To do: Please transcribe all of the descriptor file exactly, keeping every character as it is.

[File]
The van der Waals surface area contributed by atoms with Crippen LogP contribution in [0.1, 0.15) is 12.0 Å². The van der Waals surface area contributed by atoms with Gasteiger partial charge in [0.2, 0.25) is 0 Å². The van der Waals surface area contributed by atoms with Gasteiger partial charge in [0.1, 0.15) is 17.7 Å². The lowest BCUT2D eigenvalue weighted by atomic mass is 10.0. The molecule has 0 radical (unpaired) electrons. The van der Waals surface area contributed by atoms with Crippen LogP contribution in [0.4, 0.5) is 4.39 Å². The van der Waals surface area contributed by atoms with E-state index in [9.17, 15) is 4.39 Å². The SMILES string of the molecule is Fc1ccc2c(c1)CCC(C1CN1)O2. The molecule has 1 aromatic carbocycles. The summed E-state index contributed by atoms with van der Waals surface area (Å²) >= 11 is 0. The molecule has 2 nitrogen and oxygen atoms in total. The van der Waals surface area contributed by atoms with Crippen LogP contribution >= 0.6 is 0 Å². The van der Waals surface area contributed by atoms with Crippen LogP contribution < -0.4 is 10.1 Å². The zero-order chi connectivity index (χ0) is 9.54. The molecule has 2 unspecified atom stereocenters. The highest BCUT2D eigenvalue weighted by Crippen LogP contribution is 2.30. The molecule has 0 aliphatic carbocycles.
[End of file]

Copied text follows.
The van der Waals surface area contributed by atoms with Crippen LogP contribution in [0.1, 0.15) is 12.0 Å². The van der Waals surface area contributed by atoms with Gasteiger partial charge in [0.2, 0.25) is 0 Å². The van der Waals surface area contributed by atoms with Gasteiger partial charge in [0.1, 0.15) is 17.7 Å². The lowest BCUT2D eigenvalue weighted by atomic mass is 10.0. The molecule has 0 radical (unpaired) electrons. The van der Waals surface area contributed by atoms with Crippen LogP contribution in [0.4, 0.5) is 4.39 Å². The van der Waals surface area contributed by atoms with E-state index in [9.17, 15) is 4.39 Å². The SMILES string of the molecule is Fc1ccc2c(c1)CCC(C1CN1)O2. The molecule has 1 aromatic carbocycles. The summed E-state index contributed by atoms with van der Waals surface area (Å²) >= 11 is 0. The molecule has 2 nitrogen and oxygen atoms in total. The van der Waals surface area contributed by atoms with Crippen LogP contribution >= 0.6 is 0 Å². The van der Waals surface area contributed by atoms with Crippen LogP contribution < -0.4 is 10.1 Å². The zero-order chi connectivity index (χ0) is 9.54. The molecule has 2 unspecified atom stereocenters. The highest BCUT2D eigenvalue weighted by Crippen LogP contribution is 2.30. The molecule has 0 aliphatic carbocycles.